A regression analysis generates an equation to describe the statistical relationship between one or more predictors and the response variable and to predict new observations. Linear regression usually uses the ordinary least squares estimation method which derives the equation by minimizing the sum of the squared residuals.
For example, you work for a potato chip company that is analyzing factors that affect the percentage of crumbled potato chips per container before shipping (response variable). You are conducting the regression analysis and include the percentage of potato relative to other ingredients and the cooking temperature (Celsius) as your two predictors. The following is a table of the results.
Models with one predictor are referred to as simple regression. Models with more than one predictor are known as multiple linear regression.
Simple linear regression examines the linear relationship between two continuous variables: one response (y) and one predictor (x). When the two variables are related, it is possible to predict a response value from a predictor value with better than chance accuracy.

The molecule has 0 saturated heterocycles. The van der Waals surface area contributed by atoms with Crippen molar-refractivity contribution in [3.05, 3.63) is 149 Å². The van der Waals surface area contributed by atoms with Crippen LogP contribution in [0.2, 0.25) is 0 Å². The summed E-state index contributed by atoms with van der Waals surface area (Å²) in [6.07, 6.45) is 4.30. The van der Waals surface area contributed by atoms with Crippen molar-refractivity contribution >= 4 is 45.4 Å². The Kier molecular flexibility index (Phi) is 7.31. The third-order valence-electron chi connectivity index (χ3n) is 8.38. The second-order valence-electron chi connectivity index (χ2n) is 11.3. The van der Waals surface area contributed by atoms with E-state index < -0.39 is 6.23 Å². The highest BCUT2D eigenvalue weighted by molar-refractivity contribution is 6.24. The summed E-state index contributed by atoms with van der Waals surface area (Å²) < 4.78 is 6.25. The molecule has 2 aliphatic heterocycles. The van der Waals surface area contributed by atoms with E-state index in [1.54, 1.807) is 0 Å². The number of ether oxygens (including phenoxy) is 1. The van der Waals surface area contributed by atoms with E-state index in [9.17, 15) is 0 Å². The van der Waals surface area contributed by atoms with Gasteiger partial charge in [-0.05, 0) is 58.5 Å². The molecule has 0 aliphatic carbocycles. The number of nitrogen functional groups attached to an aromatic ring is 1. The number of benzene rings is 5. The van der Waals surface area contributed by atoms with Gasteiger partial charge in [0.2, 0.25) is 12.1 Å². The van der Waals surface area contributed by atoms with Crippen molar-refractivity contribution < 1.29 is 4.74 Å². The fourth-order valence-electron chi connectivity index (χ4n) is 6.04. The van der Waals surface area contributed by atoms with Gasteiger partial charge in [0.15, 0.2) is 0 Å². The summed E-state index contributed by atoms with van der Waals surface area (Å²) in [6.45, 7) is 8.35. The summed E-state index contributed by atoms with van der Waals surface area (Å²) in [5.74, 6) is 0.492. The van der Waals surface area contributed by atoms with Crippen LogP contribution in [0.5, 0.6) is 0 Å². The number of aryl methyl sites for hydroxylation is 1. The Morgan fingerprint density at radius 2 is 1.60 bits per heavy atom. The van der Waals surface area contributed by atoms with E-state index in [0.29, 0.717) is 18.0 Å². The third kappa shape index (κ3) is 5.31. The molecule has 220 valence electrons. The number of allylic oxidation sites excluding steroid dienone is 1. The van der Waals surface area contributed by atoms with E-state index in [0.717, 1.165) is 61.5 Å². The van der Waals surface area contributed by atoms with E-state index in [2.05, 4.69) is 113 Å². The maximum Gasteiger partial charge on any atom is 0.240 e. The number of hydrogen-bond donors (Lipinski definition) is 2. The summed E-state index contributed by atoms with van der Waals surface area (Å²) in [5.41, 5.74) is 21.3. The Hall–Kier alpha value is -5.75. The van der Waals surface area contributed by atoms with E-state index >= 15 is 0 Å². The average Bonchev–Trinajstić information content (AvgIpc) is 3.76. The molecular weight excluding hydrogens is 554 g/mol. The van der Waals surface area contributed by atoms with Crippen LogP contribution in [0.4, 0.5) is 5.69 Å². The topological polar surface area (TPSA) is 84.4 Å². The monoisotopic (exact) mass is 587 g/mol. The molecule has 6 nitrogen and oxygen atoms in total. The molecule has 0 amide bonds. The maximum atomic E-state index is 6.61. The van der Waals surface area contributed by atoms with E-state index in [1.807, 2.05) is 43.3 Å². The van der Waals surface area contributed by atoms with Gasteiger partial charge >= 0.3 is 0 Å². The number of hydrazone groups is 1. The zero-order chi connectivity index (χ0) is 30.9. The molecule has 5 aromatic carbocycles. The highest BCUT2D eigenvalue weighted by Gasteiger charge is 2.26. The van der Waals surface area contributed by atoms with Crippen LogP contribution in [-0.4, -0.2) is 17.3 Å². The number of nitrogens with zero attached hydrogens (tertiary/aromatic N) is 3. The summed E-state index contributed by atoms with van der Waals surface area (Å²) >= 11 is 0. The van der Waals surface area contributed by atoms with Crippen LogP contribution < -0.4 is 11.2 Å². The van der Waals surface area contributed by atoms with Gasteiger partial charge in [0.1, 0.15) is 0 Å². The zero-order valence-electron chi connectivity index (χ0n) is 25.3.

Multiple linear regression examines the linear relationships between one continuous response and two or more predictors.
If the number of predictors is large, then before fitting a regression model with all the predictors, you should use stepwise or best subsets model-selection techniques to screen out predictors not associated with the responses.
In ordinary least squares (OLS) regression, the estimated equation is calculated by determining the equation that minimizes the sum of the squared distances between the sample's data points and the values predicted by the equation.
Because OLS regression will provide the best estimates only when all the assumptions are met, it is very important to test them. Common approaches include examining residual plots, using lack-of-fit tests, and viewing the correlation between predictors using the Variance Inflation Factor (VIF).